Up to 20% of U.S. veterans who fought in Iraq and Afghanistan have post-traumatic stress disorder in a given year, according to the Department of Veterans Affairs. But what if soldiers could prevent PTSD from happening — and it were as easy as popping a probiotic?
The bacteria in our gut is linked to our mood and behavior, according to research sponsored by the Office of Naval Research — and it could even prevent or cure neurological disorders like PTSD, anxiety and depression.
In other words, we're one small step closer to those superhuman soldiers of the future.
"This is extremely important work for U.S. warfighters because it suggests that gut microbes play a strong role in the body's response to stressful situations, as well as in who might be susceptible to conditions like PTSD," Linda Chrisey, a program officer in ONR's Warfighter Performance Department, said in a statement.
The research: In tests involving mice, researchers at Canada's McMaster University found a link between mice's stress levels and their intestinal bacteria.
Researchers John Bienenstock and Paul Forsythe put the mice through a "social defeat model": a 10-day test wherein smaller mice were exposed to bigger, more aggressive mice for a few minutes each day.
The smaller mice "showed signs of heightened anxiety and stress — nervous shaking, diminished appetite and less social interaction with other mice," the press release said.
When the researchers examined the rodents' poop, they found the smaller, stressed-out mice had "less variety in gut microbes than the mice that hadn't been exposed to stress," Forsythe said in a phone call Tuesday.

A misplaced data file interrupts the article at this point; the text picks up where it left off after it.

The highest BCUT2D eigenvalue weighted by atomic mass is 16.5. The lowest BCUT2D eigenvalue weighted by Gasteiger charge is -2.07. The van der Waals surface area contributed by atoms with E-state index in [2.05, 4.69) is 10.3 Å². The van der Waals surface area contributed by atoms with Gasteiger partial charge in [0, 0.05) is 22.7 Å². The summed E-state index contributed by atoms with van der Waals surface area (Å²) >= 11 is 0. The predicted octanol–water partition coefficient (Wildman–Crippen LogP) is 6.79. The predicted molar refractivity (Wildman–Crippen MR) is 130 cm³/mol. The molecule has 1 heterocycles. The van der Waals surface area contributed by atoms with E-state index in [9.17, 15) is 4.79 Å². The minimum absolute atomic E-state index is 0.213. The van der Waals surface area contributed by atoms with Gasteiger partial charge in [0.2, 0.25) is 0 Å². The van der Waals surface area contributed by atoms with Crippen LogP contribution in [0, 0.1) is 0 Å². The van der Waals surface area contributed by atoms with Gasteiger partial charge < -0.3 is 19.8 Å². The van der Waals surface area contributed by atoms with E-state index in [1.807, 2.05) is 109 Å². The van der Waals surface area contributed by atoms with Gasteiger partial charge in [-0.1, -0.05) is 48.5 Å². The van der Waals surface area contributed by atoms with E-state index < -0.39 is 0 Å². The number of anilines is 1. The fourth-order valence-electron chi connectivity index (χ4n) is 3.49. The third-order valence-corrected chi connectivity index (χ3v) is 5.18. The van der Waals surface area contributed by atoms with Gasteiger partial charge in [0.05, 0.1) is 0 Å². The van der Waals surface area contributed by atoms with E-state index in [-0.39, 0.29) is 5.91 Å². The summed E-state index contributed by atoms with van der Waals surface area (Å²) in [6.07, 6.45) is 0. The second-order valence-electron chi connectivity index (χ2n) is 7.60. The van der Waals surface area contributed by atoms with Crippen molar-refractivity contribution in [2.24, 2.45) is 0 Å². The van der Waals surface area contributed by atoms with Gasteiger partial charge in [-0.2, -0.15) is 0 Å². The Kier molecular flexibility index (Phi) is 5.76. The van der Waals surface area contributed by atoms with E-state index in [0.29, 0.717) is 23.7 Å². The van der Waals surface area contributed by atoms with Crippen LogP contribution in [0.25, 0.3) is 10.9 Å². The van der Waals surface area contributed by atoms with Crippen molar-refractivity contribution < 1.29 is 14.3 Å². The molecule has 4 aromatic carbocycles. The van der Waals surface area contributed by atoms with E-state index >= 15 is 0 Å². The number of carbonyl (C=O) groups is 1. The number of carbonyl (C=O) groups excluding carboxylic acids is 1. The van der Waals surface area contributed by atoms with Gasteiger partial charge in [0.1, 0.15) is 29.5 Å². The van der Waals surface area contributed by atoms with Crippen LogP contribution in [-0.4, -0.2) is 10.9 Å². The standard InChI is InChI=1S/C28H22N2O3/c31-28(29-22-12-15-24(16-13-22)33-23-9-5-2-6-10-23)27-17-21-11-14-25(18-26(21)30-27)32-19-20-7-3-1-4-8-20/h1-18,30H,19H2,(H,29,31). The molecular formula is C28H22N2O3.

Next, the researchers found a means to improve the smaller mice's moods: by feeding them the same bacteria found in the poop of the bigger, calmer mice. Subsequent brain scans showed the smaller mice's moods improved significantly.
Past research has shown similar results. One 2015 study found that probiotics in fermented food — such as sauerkraut and yogurt — change the bacterial environment in the gut, which in turn affects our anxiety levels.
Applying it to humans: Members of the Navy — particularly those who work on submarines — are no strangers to psychological duress, Bienenstock said over the phone; they work long hours in confined spaces with no daylight exposure.
"All of those things are, in general, stressful," he said.
Here's one potential outcome: Biomarkers could sense what's going on in soldiers' guts and determine if they're at risk for developing PTSD. If so, the soldiers could could take some kind of prebiotic — "some kind of dietary intervention that could promote the growth of beneficial bacteria," Forsythe suggested.
That bacteria, in turn, could prevent the onset of PTSD.
We're still a long way off: For now, the researchers aren't at the point of directly applying their findings to humans at war, they said.
"We're just at a stage of understanding how this works," Forsythe said.
If the findings ultimately prove effective in humans, it could be huge — not just for the myriad soldiers and veterans who experience PTSD, but for the tens of millions of Americans who experience anxiety, depression and other mental illnesses.